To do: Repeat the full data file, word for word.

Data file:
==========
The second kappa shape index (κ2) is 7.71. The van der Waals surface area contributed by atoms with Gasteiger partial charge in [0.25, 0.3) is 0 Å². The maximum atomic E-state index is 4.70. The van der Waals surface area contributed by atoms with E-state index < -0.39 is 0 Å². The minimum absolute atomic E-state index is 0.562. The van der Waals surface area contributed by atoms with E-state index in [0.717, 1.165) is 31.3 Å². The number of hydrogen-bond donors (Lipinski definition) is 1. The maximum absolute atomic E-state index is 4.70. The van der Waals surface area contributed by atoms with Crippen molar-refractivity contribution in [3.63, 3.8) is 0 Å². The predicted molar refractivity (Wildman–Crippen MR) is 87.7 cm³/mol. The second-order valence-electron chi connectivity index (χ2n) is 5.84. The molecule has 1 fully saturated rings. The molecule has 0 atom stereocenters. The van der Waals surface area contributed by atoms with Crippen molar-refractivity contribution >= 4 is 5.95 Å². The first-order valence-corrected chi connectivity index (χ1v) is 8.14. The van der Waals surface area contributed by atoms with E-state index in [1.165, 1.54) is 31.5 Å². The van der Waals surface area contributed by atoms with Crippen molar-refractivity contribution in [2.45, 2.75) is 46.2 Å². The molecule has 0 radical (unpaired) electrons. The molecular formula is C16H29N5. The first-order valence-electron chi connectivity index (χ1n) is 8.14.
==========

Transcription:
The second kappa shape index (κ2) is 7.71. The van der Waals surface area contributed by atoms with Gasteiger partial charge in [0.25, 0.3) is 0 Å². The maximum atomic E-state index is 4.70. The van der Waals surface area contributed by atoms with E-state index < -0.39 is 0 Å². The minimum absolute atomic E-state index is 0.562. The van der Waals surface area contributed by atoms with E-state index in [0.717, 1.165) is 31.3 Å². The number of hydrogen-bond donors (Lipinski definition) is 1. The maximum absolute atomic E-state index is 4.70. The van der Waals surface area contributed by atoms with Crippen molar-refractivity contribution in [3.63, 3.8) is 0 Å². The predicted molar refractivity (Wildman–Crippen MR) is 87.7 cm³/mol. The second-order valence-electron chi connectivity index (χ2n) is 5.84. The molecule has 1 fully saturated rings. The molecule has 0 atom stereocenters. The van der Waals surface area contributed by atoms with Crippen molar-refractivity contribution >= 4 is 5.95 Å². The first-order valence-corrected chi connectivity index (χ1v) is 8.14. The van der Waals surface area contributed by atoms with E-state index in [1.165, 1.54) is 31.5 Å². The van der Waals surface area contributed by atoms with Crippen molar-refractivity contribution in [2.45, 2.75) is 46.2 Å². The molecule has 0 radical (unpaired) electrons. The molecular formula is C16H29N5. The first-order valence-electron chi connectivity index (χ1n) is 8.14.